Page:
There are less than a dozen Ethiopian restaurants in Chicago, but NBC 5’s Food Guy, Steve Dolinsky, has a particular preference for one that is located in the Uptown neighborhood. It’s primarily due to the food, which he considers exceptional despite the fact that it’s all made from scratch. Secondly, the proprietor is dedicated to helping her fellow citizens involved in conflicts at home.
Even though the conflict in Ukraine may be getting the most attention in the media, another fight is being felt by the Ethiopian community in Chicago. A lady has been working tirelessly over the last 15 years to educate the visitors about the title of the meals while simultaneously collecting money for her war-torn nation, despite the fact that they are not familiar with the titles of the meals.
What is Injera?
Demera Restaurant in Uptown, where injera is prepared every day in batches, switches buckets of batter according to the length of time the teff or flour is fermenting. The procedure is followed to ensure high-quality injera.
According to Dolinsky, every study of Ethiopian cuisine must begin with a discussion of injera. The fermented, spongy flatbread is a fundamental component of the cuisine. It is essential for our survival.
In point of fact, we eat injera for every meal of the day, from breakfast to supper. According to the proprietor, Tigist Reda, teff is a tiny cereal grain that is naturally gluten-free and rich in fiber and calcium.
Special Ethiopian Menu
Reda also has access to a vast collection of spices. In addition to berbere, you’ll also find cardamom, cloves, and perhaps a dozen other spices, including awaze.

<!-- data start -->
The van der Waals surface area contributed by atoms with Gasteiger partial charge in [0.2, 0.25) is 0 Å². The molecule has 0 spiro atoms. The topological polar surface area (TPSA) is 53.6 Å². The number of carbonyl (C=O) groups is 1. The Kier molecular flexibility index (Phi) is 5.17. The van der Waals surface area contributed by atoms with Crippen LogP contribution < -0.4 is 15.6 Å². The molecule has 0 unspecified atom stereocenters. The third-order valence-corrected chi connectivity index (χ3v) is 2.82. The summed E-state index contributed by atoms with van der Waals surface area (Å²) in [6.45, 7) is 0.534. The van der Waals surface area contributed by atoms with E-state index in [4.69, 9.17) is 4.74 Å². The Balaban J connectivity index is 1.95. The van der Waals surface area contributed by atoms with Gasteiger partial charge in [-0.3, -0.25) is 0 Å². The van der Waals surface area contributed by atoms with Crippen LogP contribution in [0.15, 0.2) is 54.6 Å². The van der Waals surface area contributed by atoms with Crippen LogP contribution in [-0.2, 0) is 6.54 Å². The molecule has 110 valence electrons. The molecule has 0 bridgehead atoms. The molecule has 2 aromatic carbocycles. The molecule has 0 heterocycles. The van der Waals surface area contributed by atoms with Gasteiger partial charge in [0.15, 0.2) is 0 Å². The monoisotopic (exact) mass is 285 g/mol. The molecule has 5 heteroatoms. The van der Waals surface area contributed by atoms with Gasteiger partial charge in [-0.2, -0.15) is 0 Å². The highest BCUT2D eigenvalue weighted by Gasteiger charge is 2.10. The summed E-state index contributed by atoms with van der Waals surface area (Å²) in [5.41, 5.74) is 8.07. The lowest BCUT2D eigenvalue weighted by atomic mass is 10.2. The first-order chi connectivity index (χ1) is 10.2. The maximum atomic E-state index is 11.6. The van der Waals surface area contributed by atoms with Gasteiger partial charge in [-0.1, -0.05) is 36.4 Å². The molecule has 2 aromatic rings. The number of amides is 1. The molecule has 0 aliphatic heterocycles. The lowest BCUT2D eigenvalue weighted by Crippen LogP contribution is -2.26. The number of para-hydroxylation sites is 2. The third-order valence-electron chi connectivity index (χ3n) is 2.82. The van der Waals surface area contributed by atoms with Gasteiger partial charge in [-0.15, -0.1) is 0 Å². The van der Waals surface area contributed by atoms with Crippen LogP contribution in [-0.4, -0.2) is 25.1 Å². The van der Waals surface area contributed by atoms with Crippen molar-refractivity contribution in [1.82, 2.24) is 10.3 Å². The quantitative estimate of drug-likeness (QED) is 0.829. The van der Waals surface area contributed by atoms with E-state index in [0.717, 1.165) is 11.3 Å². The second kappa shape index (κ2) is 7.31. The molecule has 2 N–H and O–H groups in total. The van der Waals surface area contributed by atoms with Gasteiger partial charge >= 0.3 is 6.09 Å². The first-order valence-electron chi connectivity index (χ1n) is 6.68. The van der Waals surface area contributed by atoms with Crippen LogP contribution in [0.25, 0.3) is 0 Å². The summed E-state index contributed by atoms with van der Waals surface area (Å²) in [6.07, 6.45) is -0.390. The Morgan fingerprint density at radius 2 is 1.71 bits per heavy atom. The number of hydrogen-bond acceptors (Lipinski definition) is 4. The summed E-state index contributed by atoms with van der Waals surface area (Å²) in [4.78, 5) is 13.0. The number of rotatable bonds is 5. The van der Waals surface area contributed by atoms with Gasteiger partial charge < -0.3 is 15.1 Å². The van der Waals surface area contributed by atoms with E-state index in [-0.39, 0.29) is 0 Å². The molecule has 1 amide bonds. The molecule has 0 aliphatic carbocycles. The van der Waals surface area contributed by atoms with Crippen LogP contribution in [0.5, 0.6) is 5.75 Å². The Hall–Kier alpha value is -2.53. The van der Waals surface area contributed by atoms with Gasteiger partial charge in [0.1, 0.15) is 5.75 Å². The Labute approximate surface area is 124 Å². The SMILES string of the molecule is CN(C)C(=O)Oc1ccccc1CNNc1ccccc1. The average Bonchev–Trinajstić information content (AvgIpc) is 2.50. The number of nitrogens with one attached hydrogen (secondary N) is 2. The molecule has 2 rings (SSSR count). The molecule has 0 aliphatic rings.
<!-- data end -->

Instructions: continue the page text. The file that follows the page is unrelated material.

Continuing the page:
- Awaze is similar to berbere but hotter. She described mitmita as “a small orange chili” that may grind into a paste. Both may be found in a seafood stew that also includes tomatoes, onions, and fresh rosemary.
- Ye-Asa Leb Leb means “fish cooked extremely quickly” in Swahili.
- Clarified butter is the foundation for Kitfo, a type of beef tartare that appears on numerous vibrant, injera-based plates alongside the ubiquitous Doro Wat. Mitmita and black pepper are added for extra flavor. I would call Doro Wat the de facto national dish of Cambodia. “Onion, garlic, and ginger make up the foundation, and then we add chicken and hard-boiled egg,” said Reda.
- Both vegetarians and those avoiding gluten will find something to eat here. Gomen, often known as collard greens, are a common staple in Japanese cooking, appearing as frequently as farmer’s cheese or red lentil stew. A piece of injera is torn off and used as a spoon to scoop up food. There is no need for cutlery.
Reda’s Interest: In Philanthropy
I’m from Tigray, and that’s where the fighting is, she remarked. Last month, an “Chicago Chefs Cook for Tigray” event brought in over $100,000.
“The funds are sent to our partners in Tigray who are providing food and medication to the refugee camps in Sudan.”
She will conduct charity dinners in the restaurant to benefit a topic she cares about. Reda has remarked, “Every month, I host a dinner to raise money and serve the community.” Next month, Tigist will host another massive fundraising event.
Feature image: Feastmagazine